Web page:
Volodarsky reminds us that many earlier histories of Soviet espionage in the inter-war years, including the Spanish Civil War (1936-1939), depend heavily on Orlov’s writings and also on Krivitsky’s I was Stalin’s Agent (1940), all of which are filled with omissions and distortions. Volodarsky’s major goal is to debunk Orlov‘s self-serving and misleading account. For example, it is known that in order to boost his credentials in the West, Orlov falsely portrayed himself as chief of the Soviet spy station in France, as a high-positioned officer in charge of the Western European espionage network, and also as Stalin’s personal envoy in Spain. Moreover, from the 1950s he arrogantly began introducing himself as ‘General Orlov’ – a rank that the English edition of Wikipedia still ascribes him to the present day; Volodarsky stresses that there was no such rank in the Soviet secret police in the 1930s (p. 171).

Showing no mercy to his major character, Volodarsky demonstrates that this mid-level intelligence operative (whose highest-earned rank was that of major) was a mediocre spy who experienced various blunders during his assignments in France and the UK and who, prior to Stalin’s Great Terror, was reprimanded and relegated to the transportation department. While intelligence history literature credits Orlov with running the famous ‘Cambridge Five’ (Kim Philby and company), Volodarsky shows that this was not exactly the case. Moreover, if this inept operative, who did have a brief encounter with Philby, had stayed in London longer, the ‘Cambridge Five’ would probably have never materialized: during his short stay in the UK, Orlov designed a plan to make ‘Sonny’ (Philby’s early alias) go to India to take the position of a press liaison with the Indian Civil Service. Fortunately for the Soviets, they turned this project down along with other wretched intelligence plans coming from Orlov, and quickly recalled him to Moscow, which led to his temporary relegation to the transportation department. Later, when debriefed by the FBI, Orlov turned this professional failure into a sign of ‘dissent’ by claiming that this was his attempt to move away from the centre of secret police power.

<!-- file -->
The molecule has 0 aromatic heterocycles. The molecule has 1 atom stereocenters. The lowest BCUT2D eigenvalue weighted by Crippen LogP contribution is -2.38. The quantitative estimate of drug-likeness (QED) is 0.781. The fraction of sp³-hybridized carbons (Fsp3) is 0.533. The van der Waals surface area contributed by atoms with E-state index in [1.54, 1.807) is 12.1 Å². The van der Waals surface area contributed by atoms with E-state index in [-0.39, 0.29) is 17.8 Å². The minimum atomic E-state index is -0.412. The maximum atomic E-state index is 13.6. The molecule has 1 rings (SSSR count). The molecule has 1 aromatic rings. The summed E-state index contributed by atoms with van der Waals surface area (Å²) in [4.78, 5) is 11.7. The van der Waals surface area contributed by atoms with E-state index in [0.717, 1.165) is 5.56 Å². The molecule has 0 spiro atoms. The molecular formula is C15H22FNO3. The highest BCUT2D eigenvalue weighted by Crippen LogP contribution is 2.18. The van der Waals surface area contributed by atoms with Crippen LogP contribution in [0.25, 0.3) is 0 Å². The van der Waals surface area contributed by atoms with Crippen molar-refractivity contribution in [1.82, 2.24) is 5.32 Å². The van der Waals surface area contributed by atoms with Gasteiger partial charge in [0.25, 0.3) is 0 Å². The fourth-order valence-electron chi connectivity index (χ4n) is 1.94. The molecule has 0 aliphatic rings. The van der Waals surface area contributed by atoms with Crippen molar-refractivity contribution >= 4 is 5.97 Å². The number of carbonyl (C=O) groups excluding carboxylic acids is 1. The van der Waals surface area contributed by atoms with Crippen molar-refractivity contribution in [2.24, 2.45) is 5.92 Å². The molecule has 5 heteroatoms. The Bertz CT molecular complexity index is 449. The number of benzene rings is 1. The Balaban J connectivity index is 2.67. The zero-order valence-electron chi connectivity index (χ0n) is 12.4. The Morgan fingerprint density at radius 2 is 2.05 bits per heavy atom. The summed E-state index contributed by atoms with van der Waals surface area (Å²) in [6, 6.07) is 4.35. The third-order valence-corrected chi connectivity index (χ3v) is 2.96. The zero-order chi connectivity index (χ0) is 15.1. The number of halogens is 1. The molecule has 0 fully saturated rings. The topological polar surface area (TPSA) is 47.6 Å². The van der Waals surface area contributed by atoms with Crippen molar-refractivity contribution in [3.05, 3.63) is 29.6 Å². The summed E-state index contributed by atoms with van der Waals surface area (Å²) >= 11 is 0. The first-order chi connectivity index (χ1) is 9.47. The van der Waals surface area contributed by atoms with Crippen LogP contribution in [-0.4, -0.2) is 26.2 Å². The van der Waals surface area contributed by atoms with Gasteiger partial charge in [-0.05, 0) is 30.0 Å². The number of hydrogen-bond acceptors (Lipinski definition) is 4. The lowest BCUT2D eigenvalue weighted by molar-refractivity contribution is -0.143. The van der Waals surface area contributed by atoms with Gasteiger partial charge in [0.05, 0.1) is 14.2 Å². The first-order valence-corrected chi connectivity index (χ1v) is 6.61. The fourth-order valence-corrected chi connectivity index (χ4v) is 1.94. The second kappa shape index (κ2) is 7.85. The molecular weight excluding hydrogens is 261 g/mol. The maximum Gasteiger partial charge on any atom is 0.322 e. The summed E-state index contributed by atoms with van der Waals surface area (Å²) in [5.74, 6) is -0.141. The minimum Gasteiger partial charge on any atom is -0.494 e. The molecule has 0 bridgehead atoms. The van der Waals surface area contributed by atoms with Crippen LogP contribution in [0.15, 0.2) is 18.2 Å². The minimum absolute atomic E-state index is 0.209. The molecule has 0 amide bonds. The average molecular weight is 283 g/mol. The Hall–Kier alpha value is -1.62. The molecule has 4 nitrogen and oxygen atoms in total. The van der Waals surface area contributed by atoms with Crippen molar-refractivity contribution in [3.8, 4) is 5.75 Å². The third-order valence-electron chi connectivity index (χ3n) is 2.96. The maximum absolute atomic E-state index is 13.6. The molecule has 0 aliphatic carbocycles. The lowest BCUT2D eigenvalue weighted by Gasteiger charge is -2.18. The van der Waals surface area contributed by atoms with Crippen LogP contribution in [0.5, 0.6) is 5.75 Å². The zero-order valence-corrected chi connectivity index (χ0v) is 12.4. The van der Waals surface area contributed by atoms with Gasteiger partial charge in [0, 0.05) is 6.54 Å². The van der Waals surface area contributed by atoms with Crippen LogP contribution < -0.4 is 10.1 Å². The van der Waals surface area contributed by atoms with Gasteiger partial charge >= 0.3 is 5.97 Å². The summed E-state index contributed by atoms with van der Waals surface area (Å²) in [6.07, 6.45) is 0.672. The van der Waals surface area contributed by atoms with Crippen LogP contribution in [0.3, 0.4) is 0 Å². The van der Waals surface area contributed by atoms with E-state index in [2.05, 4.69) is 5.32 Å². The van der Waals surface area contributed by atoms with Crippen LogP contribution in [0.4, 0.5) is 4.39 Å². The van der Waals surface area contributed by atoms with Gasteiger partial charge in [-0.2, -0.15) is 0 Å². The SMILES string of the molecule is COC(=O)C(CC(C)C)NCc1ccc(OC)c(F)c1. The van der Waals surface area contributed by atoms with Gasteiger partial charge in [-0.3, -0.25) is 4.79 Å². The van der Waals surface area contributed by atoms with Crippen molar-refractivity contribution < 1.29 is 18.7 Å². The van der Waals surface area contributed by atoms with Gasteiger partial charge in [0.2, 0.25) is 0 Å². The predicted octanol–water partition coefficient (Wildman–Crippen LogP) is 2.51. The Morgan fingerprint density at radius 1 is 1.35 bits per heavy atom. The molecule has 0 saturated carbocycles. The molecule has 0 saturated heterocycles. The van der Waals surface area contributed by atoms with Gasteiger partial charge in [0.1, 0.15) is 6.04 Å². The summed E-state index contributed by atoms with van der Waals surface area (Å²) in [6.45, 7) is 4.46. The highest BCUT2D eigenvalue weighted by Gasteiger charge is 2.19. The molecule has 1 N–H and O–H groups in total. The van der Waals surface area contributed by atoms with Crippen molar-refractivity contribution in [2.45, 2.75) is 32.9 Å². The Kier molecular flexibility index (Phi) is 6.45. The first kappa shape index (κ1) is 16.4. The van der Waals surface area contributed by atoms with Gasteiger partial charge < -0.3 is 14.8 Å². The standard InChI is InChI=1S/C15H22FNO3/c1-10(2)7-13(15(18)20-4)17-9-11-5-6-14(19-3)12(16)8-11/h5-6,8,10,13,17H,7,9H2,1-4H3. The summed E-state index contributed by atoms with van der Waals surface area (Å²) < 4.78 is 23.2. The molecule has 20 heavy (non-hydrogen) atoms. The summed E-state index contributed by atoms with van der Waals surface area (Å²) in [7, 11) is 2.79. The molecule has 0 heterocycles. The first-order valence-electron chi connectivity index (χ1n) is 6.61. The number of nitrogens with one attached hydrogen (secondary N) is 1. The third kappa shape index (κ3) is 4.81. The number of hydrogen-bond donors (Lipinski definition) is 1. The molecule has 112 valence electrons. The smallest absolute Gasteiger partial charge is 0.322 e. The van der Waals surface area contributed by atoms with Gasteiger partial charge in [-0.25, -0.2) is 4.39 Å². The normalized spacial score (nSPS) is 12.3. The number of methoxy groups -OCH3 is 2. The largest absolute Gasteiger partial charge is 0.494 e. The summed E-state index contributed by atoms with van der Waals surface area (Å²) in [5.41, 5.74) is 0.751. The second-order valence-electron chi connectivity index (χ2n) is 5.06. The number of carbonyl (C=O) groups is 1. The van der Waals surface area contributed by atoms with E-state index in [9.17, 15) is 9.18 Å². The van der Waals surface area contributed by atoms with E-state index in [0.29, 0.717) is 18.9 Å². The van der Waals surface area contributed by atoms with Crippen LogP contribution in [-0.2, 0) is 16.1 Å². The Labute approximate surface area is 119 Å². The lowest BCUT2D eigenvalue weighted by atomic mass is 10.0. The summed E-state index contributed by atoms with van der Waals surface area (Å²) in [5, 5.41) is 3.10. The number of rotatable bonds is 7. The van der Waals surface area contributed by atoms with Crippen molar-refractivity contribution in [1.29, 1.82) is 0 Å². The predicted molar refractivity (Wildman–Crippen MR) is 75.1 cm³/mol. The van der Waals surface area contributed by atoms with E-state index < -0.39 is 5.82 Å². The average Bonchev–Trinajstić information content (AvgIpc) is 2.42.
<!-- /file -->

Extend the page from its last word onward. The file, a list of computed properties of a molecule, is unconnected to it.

Exploring Orlov’s failures in London, Volodarsky simultaneously introduces new archival materials that shed more light on the activities of Arnold Deutsch, the person who actually recruited and originally ran Philby and the others. This half-forgotten Vienna-educated intellectual and Freudian Marxist of Austrian-Jewish extraction excelled in spy craft to such an extent that he became a commissioned INO officer, one of the aces of Soviet foreign intelligence. Volodarsky provides an article-sized attachment (pp. 477–91) that chronicles Deutsch’s activities, from his early Vienna years as an extoller of free love and a communist activist, to his London encounters with young Philby, and, finally, to his alleged disappearance in Atlantic waters while traveling on a Soviet ship torpedoed by a German boat.

Orlov also claimed that Stalin personally put him in charge of shipping the entire Spanish gold reserve to Russia at the end of the Spanish Civil War in 1938 and consulted with him on this and other matters. In reality, Orlov was only part of the operation that included several other people. At the same time, we learn that Major Orlov indeed became a key figure during the Spanish Civil War, but in another capacity. Rather than intelligence gathering, he was supervising executions of Spanish ‘Trotskyites’ – the euphemism that Stalin’s gang utilized to label not only a tiny group of Trotsky’s supporters but also all communists who disagreed with the Soviet party line. In fact, hunting for the ‘Trotskyites’ became a high priority for Soviet foreign intelligence at the end of the 1930s. With other operations being sidelined, the Soviet espionage apparatus rushed to cater to the ideological paranoia of the Red dictator.